Dfx 3.0 Video/Film is a set of digital filters for simulating popular Tiffen glass filters and other effects. Available for both Windows and Mac, it contains about 2,000 filters you can use in a wide variety of ways. The filters simulate glass filters, specialized lenses, optical lab process, film grain, photographic effects, and more.
Dfx 3.0 is available in several configurations including standalone or as a plug-in for either photo post-production (Adobe Photoshop, Photoshop Elements, Lightroom, and Apple Aperture) or video post-production applications (Adobe After Effects, Adobe Premier Pro, Avid Editing Systems, and Apple Final Cut Pro). It comes with everything you need to enhance your images through its filters. For the purpose of this review, I am using the Video plug-in version.
Dfx 3.0 Video/Film contains 121 individual filters that come with thousands of customizable presets. Along with the filters, you get Rosco and GamColor Gel libraries, Rosco and Gam Gobo libraries for lighting effects, 8 or 16 bit image processing, and multi-processor acceleration.
The filters are broken down into several categories: Film Lab, HFX Diffusion, HFX Grads/Tints, Image, Lens, Light, and Special Effects. Each one of these categories has anywhere from 7 to 27 subcategories that can be added to your video production.
I am working with Dfx in conjunction with Adobe Premiere Pro CC and so my evaluation is based on that interface, which is very similar to Adobe After Effects. With Premiere Pro, you select the clip that you want to add an effect to. This could be anything from a short segment to a complete project.
Once you have your clip selected, you go to your effects panel and navigate to one of the seven Tiffen effects categories. Expand the category, select the preset that you want to use and drag and drop it onto the clip. From here you have two ways to make modifications.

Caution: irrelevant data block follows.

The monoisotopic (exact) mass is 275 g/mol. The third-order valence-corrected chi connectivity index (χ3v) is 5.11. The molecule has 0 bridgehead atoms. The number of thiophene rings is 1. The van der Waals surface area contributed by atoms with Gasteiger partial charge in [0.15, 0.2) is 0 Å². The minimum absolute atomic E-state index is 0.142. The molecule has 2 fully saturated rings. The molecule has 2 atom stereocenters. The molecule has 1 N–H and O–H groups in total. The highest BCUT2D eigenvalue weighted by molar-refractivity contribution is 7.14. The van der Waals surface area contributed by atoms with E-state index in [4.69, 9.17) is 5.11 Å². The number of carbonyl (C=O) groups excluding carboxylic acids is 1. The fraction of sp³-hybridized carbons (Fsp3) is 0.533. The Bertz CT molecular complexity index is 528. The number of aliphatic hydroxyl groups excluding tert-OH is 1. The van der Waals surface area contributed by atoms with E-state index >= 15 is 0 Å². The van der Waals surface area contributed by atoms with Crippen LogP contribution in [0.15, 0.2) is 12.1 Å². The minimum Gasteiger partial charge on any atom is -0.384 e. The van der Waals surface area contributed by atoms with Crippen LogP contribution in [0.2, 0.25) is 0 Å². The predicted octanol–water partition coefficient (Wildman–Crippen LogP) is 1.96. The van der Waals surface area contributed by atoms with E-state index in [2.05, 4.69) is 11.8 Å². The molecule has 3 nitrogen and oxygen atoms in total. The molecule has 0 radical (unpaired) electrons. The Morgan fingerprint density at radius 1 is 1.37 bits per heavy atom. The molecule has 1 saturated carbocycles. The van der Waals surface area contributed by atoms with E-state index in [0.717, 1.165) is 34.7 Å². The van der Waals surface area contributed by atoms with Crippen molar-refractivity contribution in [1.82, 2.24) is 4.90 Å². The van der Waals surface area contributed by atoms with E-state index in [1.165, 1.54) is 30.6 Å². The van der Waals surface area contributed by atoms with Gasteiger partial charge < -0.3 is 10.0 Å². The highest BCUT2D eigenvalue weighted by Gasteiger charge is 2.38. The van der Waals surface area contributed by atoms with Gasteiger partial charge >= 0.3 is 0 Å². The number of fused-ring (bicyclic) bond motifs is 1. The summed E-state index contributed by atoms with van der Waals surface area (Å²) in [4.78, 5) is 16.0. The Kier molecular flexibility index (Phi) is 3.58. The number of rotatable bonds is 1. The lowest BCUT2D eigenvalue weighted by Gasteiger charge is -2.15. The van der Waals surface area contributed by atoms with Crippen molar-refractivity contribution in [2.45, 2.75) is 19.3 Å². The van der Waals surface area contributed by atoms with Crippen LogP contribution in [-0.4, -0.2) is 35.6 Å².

First, within Premiere Pro you can go to the effects control panel and locate the chosen effect and expand it and make your adjustments there. The second way is to go to the effects control panel and select the settings button and you will be presented with the Dfx interface. I prefer to begin with the Dfx interface.
The Dfx interface is comprised of three main components: the viewer in the center, the presets on the left, and the parameters on the right. In the viewer you can see the changes to an image in your clip. Your video image will be presented as a still image. You can choose from the existing filter presets. And the parameters window displays the current filter’s parameters. Adjusting the parameters will update and change the image in the Viewer.
The subcategory you choose will determine the number of presets available. You can then select the preset that most closely matches the look you want and it will apply it to the image in the viewer. On the right side you can tweak your image by playing with the available parameters; again this is based on the subcategory you initially chose. When you are happy with your adjustments, you can optionally save the preset under a different name. It will then be added to your preset lists for future use.